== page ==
Medicine:Plummer–Vinson syndrome

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Plummer–Vinson syndrome
Other names
  • Paterson–Kelly syndrome
  • Paterson–Brown-Kelly syndrome
  • Sideropenic dysphagia[1]
Angular Cheilitis 2.jpg
Angular stomatitis

Plummer–Vinson syndrome (known as Paterson–Kelly[1] or Paterson–Brown-Kelly syndrome in the UK[2]) is a rare disease characterized by difficulty swallowing, iron-deficiency anemia, glossitis, cheilosis and esophageal webs.[1] Treatment with iron supplementation and mechanical widening of the esophagus generally provides an excellent outcome.

While exact data about the epidemiology is unknown, this syndrome has become extremely rare. The reduction in the prevalence of Plummer–Vinson syndrome has been hypothesized to be the result of improvements in nutritional status and availability in countries where the syndrome was previously described.[1] It generally occurs in perimenopausal women. Its identification and follow-up is considered relevant due to increased risk of squamous cell carcinomas of the esophagus and pharynx.[1]


Patients with Plummer–Vinson syndrome often have a burning sensation with the tongue and oral mucosa, and atrophy of lingual papillae produces a smooth, shiny, red, dorsum of the tongue. Symptoms include:[citation needed]

  • Dysphagia (difficulty swallowing)
  • Pain
  • Weakness
  • Odynophagia (painful swallowing)
  • Atrophic glossitis
  • Angular cheilitis
  • Koilonychia (Abnormally thin nails, also called spoon nails)
  • Splenomegaly (an enlarged spleen).
  • Upper esophageal webs (post cricoid region - contrasts with Schatzki rings found at the lower end of esophagus).[3]

Serial contrasted gastrointestinal radiography or upper-gastrointestinal endoscopy may reveal the web in the esophagus. Blood tests demonstrate a hypochromic microcytic anemia that is consistent with an iron-deficiency anemia. Biopsy of involved mucosa typically reveals epithelial atrophy (shrinking) and varying amounts of submucosal chronic inflammation. Epithelial atypia or dysplasia may be present. It may also present as a post-cricoid malignancy which can be detected by loss of laryngeal crepitus. Laryngeal crepitus is found normally and is produced because the cricoid cartilage rubs against the vertebrae.[citation needed]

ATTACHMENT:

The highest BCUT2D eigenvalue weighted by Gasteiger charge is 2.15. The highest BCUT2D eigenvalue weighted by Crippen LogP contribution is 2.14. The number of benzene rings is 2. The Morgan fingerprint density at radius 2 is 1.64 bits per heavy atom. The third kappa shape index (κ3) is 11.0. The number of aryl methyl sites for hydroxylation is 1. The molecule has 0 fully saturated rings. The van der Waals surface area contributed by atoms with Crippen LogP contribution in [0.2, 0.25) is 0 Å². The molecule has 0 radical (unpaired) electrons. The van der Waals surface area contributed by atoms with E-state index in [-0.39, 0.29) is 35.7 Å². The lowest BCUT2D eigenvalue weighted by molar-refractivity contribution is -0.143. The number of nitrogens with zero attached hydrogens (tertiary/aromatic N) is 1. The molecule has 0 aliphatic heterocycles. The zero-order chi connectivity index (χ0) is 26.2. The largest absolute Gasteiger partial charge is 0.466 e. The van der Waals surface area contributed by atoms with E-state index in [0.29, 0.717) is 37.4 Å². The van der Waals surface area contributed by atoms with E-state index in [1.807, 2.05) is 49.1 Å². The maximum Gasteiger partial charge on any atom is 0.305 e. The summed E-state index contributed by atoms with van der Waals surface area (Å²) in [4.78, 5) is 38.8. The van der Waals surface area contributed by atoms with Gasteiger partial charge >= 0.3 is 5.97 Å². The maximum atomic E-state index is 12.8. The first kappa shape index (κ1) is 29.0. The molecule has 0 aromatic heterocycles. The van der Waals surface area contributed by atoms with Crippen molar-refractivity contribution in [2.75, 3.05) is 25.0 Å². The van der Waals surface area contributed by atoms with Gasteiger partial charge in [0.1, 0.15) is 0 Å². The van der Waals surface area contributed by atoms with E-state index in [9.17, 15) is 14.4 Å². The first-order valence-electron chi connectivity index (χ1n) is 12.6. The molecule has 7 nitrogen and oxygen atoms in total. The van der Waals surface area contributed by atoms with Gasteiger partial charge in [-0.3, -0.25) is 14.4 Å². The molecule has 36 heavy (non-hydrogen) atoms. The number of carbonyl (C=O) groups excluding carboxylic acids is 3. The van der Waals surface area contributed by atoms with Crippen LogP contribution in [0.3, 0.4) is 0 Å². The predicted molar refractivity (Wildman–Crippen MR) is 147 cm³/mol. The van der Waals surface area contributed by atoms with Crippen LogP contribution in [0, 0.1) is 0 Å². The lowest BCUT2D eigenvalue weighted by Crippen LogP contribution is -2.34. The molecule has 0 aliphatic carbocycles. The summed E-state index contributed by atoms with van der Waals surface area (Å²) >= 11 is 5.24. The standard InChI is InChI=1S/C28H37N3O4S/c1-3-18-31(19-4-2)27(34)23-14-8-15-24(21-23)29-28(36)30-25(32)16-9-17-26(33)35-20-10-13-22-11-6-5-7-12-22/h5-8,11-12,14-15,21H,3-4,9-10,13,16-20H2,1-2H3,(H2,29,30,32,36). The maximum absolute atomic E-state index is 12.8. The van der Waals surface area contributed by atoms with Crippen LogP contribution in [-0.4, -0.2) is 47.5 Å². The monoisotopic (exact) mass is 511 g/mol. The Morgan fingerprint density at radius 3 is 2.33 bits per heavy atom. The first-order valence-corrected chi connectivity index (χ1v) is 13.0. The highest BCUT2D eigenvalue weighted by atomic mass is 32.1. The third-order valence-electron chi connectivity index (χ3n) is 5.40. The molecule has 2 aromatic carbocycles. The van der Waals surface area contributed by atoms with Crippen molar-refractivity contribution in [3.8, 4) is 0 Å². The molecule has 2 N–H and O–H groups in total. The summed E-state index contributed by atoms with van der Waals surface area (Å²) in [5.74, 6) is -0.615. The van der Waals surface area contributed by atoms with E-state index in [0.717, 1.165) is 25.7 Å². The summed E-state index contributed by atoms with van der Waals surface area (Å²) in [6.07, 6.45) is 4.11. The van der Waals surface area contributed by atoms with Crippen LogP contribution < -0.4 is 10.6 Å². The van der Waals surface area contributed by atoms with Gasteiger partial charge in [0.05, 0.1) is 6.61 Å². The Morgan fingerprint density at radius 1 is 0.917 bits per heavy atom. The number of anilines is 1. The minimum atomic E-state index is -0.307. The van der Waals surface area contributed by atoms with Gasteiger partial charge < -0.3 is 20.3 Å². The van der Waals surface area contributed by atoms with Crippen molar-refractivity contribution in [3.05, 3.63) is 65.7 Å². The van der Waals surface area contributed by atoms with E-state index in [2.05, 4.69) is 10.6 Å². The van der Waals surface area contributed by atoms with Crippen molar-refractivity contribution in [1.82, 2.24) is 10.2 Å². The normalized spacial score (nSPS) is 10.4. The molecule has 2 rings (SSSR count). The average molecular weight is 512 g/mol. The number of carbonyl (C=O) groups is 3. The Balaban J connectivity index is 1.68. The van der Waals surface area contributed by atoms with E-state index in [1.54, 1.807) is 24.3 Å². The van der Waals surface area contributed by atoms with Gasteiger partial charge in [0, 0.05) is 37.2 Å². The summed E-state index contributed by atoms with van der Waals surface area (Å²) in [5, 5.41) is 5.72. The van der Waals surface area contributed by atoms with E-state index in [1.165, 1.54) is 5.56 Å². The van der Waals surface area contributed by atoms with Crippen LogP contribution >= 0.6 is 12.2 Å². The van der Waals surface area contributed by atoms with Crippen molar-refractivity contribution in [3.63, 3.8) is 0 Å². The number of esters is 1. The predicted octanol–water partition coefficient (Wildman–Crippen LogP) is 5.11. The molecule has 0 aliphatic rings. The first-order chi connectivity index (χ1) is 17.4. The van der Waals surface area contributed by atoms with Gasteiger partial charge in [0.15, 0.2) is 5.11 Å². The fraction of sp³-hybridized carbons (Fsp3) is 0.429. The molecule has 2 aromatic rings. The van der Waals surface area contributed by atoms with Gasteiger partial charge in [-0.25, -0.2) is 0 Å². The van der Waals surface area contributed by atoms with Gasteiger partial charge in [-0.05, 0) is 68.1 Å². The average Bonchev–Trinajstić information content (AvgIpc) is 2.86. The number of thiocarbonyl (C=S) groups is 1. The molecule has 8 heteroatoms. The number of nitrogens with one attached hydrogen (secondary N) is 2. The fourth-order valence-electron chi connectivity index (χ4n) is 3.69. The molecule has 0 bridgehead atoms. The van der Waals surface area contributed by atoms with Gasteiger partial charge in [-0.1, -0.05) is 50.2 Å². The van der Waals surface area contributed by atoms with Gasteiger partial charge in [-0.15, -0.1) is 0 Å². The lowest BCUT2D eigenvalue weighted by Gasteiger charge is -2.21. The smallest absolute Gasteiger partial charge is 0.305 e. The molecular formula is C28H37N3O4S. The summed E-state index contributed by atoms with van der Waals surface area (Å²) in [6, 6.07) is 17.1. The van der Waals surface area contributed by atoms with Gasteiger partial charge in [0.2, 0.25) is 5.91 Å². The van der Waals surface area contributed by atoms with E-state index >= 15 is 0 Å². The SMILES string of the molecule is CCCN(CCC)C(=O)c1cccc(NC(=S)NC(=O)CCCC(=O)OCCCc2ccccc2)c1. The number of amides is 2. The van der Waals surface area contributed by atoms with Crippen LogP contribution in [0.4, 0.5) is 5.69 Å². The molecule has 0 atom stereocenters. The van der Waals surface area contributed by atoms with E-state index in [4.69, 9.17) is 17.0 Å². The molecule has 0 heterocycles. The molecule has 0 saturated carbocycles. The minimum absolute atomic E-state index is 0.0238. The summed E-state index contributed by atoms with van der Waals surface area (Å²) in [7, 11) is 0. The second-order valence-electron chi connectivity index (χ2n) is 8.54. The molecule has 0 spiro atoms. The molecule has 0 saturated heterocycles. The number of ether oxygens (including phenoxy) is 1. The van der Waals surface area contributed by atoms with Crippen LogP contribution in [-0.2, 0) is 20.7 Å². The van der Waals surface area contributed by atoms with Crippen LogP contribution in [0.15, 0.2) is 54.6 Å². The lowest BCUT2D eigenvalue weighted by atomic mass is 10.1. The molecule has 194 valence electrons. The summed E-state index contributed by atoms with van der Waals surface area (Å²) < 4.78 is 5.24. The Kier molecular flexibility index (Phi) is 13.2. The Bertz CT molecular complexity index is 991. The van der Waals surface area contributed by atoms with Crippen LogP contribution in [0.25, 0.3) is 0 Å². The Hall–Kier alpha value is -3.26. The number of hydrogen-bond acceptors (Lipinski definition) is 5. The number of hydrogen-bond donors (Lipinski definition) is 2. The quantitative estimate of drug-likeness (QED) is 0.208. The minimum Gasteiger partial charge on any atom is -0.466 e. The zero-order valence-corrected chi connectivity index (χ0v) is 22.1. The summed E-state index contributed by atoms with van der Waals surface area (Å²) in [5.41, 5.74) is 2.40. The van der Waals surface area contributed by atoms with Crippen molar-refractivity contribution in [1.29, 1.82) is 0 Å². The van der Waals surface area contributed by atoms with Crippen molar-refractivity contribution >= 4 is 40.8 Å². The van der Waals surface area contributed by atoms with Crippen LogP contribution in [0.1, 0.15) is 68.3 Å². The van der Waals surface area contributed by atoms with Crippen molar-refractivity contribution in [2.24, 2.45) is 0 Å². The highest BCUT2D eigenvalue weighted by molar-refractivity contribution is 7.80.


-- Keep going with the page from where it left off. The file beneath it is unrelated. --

The cause of Plummer–Vinson syndrome is unknown; however, genetic factors and nutritional deficiencies may play a role and it is more common in women,[4] particularly in middle age, with a peak age over 50 years.


The following clinical presentations may be used in the diagnosis of this condition.[citation needed]

  1. Dizziness
  2. Pallor of the conjunctiva and face
  3. Erythematous oral mucosa with burning sensation
  4. Breathlessness
  5. Atrophic and smooth tongue
  6. Peripheral rhagades around the oral cavity

The following tests are helpful in the diagnosis of Plummer–Vinson syndrome.

Lab tests

Complete blood cell counts, peripheral blood smears, and iron studies (e.g., serum iron, total iron-binding capacity, ferritin, and saturation percentage) to confirm iron deficiency, either with or without hypochromic microcytic anemia.[citation needed]


Barium esophagography and videofluoroscopy will help to detect esophageal webs. Esophagogastroduodenoscopy will enable visual confirmation of esophageal webs. The webs occur due to sub-epithelial fibrosis.[citation needed]